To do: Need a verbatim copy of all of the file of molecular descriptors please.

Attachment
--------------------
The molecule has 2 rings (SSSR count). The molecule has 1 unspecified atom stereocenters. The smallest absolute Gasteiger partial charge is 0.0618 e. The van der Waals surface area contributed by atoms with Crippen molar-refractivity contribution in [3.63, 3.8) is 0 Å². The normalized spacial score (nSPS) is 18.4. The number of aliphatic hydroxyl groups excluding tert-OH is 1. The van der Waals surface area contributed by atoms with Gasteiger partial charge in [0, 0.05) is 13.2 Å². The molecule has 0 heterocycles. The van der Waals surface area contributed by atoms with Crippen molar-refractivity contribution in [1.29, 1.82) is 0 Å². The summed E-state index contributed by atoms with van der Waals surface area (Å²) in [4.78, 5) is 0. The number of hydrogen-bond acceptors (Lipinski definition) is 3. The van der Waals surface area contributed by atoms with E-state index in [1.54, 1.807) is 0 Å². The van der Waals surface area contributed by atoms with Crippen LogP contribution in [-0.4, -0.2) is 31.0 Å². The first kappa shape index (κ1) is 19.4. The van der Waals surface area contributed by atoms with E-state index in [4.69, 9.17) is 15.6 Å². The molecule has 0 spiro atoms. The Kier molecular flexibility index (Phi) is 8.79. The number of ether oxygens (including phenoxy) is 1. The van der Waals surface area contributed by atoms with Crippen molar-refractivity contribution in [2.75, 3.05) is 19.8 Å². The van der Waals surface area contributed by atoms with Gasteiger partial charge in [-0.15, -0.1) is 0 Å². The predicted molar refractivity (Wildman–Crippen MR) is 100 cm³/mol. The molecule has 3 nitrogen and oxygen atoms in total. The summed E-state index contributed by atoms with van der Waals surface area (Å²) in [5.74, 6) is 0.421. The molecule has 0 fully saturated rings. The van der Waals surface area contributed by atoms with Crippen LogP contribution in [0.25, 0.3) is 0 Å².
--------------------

The molecule has 2 rings (SSSR count). The molecule has 1 unspecified atom stereocenters. The smallest absolute Gasteiger partial charge is 0.0618 e. The van der Waals surface area contributed by atoms with Crippen molar-refractivity contribution in [3.63, 3.8) is 0 Å². The normalized spacial score (nSPS) is 18.4. The number of aliphatic hydroxyl groups excluding tert-OH is 1. The van der Waals surface area contributed by atoms with Gasteiger partial charge in [0, 0.05) is 13.2 Å². The molecule has 0 heterocycles. The van der Waals surface area contributed by atoms with Crippen molar-refractivity contribution in [1.29, 1.82) is 0 Å². The summed E-state index contributed by atoms with van der Waals surface area (Å²) in [4.78, 5) is 0. The number of hydrogen-bond acceptors (Lipinski definition) is 3. The van der Waals surface area contributed by atoms with E-state index in [1.54, 1.807) is 0 Å². The van der Waals surface area contributed by atoms with Crippen LogP contribution in [-0.4, -0.2) is 31.0 Å². The first kappa shape index (κ1) is 19.4. The van der Waals surface area contributed by atoms with E-state index in [4.69, 9.17) is 15.6 Å². The molecule has 0 spiro atoms. The Kier molecular flexibility index (Phi) is 8.79. The number of ether oxygens (including phenoxy) is 1. The van der Waals surface area contributed by atoms with Crippen molar-refractivity contribution in [2.75, 3.05) is 19.8 Å². The van der Waals surface area contributed by atoms with Gasteiger partial charge in [-0.15, -0.1) is 0 Å². The predicted molar refractivity (Wildman–Crippen MR) is 100 cm³/mol. The molecule has 3 nitrogen and oxygen atoms in total. The summed E-state index contributed by atoms with van der Waals surface area (Å²) in [5.74, 6) is 0.421. The molecule has 0 fully saturated rings. The van der Waals surface area contributed by atoms with Crippen LogP contribution in [0.25, 0.3) is 0 Å².